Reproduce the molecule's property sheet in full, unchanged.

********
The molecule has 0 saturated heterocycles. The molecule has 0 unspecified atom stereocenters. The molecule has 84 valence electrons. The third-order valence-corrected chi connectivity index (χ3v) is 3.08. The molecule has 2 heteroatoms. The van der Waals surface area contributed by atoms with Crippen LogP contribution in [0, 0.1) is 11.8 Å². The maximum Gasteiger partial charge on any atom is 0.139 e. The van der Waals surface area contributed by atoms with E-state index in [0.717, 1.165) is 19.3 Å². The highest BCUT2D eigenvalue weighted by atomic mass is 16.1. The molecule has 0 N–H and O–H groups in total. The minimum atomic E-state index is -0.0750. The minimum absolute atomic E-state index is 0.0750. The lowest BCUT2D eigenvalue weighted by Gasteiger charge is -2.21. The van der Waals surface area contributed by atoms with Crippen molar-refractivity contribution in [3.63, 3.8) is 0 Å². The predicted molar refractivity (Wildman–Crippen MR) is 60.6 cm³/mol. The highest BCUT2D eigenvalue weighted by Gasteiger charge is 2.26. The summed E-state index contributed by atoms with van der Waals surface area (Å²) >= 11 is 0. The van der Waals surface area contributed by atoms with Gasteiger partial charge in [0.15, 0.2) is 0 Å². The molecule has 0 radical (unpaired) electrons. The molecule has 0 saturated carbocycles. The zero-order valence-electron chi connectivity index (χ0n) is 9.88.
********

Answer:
The molecule has 0 saturated heterocycles. The molecule has 0 unspecified atom stereocenters. The molecule has 84 valence electrons. The third-order valence-corrected chi connectivity index (χ3v) is 3.08. The molecule has 2 heteroatoms. The van der Waals surface area contributed by atoms with Crippen LogP contribution in [0, 0.1) is 11.8 Å². The maximum Gasteiger partial charge on any atom is 0.139 e. The van der Waals surface area contributed by atoms with E-state index in [0.717, 1.165) is 19.3 Å². The highest BCUT2D eigenvalue weighted by atomic mass is 16.1. The molecule has 0 N–H and O–H groups in total. The minimum atomic E-state index is -0.0750. The minimum absolute atomic E-state index is 0.0750. The lowest BCUT2D eigenvalue weighted by Gasteiger charge is -2.21. The van der Waals surface area contributed by atoms with Crippen molar-refractivity contribution in [3.63, 3.8) is 0 Å². The predicted molar refractivity (Wildman–Crippen MR) is 60.6 cm³/mol. The highest BCUT2D eigenvalue weighted by Gasteiger charge is 2.26. The summed E-state index contributed by atoms with van der Waals surface area (Å²) >= 11 is 0. The van der Waals surface area contributed by atoms with Gasteiger partial charge in [0.15, 0.2) is 0 Å². The molecule has 0 radical (unpaired) electrons. The molecule has 0 saturated carbocycles. The zero-order valence-electron chi connectivity index (χ0n) is 9.88.